The word ‘game’ has attracted more than a few nasty connotations. Largely associated with consoles and subsequently laziness and sheer mindless escapism, the mainstream view is that games are the preserve of the stupid.
There’s also the commonly held notion that games which involve violence breed this kind of behaviour in the real world- just look at the news coverage in the wake of any major violent crime and you’ll find some reference to the fact that the perpetrator owned a few R rated video games.
As if all of this wasn’t bad enough, the word has also become shorthand for the way that terrible lovers conduct themselves in their relationships.
All things considered, the language which refers to games has meant that they’ve gotten a pretty poor rep following their move from the table to the television.
What is perhaps most misleading about the perception of games, however, is that they’re a recent and unsightly addition to the cultural landscape.
Nothing could be further from the truth.
Indeed, historian Johan Huizinga has convincingly demonstrated that games preceded society. In his book Homo Ludens: A Study of the Play-Element in Culture, he explained how primitive games paved the way for our ancestors to communicate and ultimately form the relationships that serve as the cornerstone of our societies.
After spending a great deal of time advancing the idea that playing is central to the establishing and survival of a culture, he concluded that “for many years the conviction has grown upon me that civilization arises and unfolds in and as play”. Clearly, games are much more significant than separating the winners from the losers; they’re a vital medium of exchange which have helped to define the world as we now understand it.
Whilst historians have examined the importance of games for society at large, scientists have stressed the importance of games for individuals. Specifically, studies have been carried out to prove the way that video and board games can sharpen up the areas of the brain that deal with things like memory, focus, and creativity.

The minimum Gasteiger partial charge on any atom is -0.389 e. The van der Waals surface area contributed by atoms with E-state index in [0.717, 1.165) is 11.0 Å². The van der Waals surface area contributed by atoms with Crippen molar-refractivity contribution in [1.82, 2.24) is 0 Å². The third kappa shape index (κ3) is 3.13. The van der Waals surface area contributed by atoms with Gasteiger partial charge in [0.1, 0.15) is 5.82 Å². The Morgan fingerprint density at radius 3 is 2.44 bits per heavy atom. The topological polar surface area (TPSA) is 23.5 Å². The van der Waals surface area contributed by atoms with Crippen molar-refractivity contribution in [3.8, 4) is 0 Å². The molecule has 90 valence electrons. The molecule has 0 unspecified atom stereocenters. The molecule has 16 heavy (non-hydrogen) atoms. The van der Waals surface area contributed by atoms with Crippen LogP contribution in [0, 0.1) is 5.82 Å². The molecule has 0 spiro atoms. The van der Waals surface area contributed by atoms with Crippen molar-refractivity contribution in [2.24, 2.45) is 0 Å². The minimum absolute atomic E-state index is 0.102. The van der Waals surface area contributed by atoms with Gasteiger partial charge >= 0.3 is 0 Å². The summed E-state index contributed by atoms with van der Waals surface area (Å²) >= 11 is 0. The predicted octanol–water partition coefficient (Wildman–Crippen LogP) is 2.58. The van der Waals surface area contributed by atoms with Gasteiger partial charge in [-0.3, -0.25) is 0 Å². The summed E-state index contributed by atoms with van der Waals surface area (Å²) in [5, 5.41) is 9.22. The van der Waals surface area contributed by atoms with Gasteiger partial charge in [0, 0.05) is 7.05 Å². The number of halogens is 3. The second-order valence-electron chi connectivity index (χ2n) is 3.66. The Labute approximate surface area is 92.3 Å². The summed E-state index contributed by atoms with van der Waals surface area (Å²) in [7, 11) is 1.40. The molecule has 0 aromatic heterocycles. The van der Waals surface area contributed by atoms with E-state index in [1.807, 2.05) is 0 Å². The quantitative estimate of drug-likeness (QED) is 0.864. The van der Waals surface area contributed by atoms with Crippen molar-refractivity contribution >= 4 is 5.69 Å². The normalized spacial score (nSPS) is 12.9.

In one experiment carried out by Dezhong Yao at the University of Electronic Science and Technology of China, an MRI scan was used to show how the insular cortex of experienced gamers functioned at a higher rate than casual gamers. In layman’s terms, this piece of research proved that certain participants enjoyed superior cognitive abilities thanks to playing video games.
A similar study was performed at Princeton University which revealed that regular gamers possessed the ability to complete tasks more efficiently and had greater learning capabilities than participants who didn’t play games.
With science and history on their side, it couldn’t be clearer that games and play do in fact offer something of incredible value. Specifically, they help to improve the way that our minds work whilst providing entertainment. These improvements have implications way beyond the games themselves and promise to enhance the way that we perform at work and how we focus on our other hobbies.
Please don’t think this article is designed to suggest that we collectively migrate to some virtual universe, all plugged into headsets, desperately trying to shy away from life’s more unpleasant realities.
I’m simply proposing that the occasional brain holiday might not be such a bad thing when it comes to relieving the pressures that make up our workaday lives. They also stand to improve our ability to think. Demanding that we quickly process information and make decisions based off of this process, it’s not a stretch to suggest that by playing more games we stand to enrich our lives in a more general way.